Child’s View- Laughing children run out of their classroom at recess in a primary school in Bangui, the capital. The photograph was taken by Tatiana Guiara, 10, one of 15 children who participated in a UNICEF-organized photography workshop for children who currently live, or previously lived, on the streets.
Longitudinal studies have unique potential to improve understanding of the dynamic processes that shape child development. They bring a life-course perspective to analysis, with a potential to respond to specific questions about children’s developmental trajectories.
There is growing recognition of the powerful role that longitudinal research can play in building evidence for policy and programme development, and there is considerable interest in establishing new longitudinal studies in developing countries. Symposium attendees addressed a set of thematic, methodological and governance related issues on longitudinal research. The Symposium seeks to provide an opportunity to reflect on challenges and opportunities of longitudinal research in low income settings, identifying lessons and best practices for future studies. Click here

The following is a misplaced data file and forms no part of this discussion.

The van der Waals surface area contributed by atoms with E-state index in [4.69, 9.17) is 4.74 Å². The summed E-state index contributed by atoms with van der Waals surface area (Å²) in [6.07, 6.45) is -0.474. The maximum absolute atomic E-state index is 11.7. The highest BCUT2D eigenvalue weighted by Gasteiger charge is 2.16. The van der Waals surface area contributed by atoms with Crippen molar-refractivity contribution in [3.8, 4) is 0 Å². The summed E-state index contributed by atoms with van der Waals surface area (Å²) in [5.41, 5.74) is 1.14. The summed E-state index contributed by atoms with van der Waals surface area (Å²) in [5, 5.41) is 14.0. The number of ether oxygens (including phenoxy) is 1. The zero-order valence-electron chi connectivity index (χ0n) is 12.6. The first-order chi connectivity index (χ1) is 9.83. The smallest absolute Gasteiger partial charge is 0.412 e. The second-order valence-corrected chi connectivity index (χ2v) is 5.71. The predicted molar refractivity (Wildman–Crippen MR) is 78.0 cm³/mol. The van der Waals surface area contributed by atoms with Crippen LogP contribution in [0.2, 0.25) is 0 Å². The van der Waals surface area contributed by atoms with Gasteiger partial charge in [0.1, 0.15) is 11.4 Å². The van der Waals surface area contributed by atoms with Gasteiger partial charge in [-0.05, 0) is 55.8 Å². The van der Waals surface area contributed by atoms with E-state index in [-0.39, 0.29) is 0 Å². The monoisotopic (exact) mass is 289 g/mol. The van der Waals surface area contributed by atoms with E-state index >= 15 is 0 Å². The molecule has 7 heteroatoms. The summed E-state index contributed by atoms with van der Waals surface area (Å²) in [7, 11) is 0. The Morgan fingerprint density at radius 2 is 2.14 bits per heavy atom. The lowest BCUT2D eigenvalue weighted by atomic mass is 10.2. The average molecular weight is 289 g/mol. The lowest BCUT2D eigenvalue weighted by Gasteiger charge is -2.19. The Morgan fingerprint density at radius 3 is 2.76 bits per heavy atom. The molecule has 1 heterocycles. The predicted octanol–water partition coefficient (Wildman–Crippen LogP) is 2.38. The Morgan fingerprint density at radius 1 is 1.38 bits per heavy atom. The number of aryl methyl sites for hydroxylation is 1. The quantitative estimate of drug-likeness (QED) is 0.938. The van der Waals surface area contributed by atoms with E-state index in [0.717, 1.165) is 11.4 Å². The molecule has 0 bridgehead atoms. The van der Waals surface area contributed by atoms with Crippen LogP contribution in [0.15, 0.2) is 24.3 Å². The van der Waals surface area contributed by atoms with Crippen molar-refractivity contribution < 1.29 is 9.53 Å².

to access a special page on GLORI - Global Longitudinal Research Initiative
and download the report Strength in Numbers - How Longitudinal Research Can Support Child Development
Stefan Dercon, Chief Economist (DfID)
The role of cohort and longitudinal research in developing evidence for improved policies on child well-being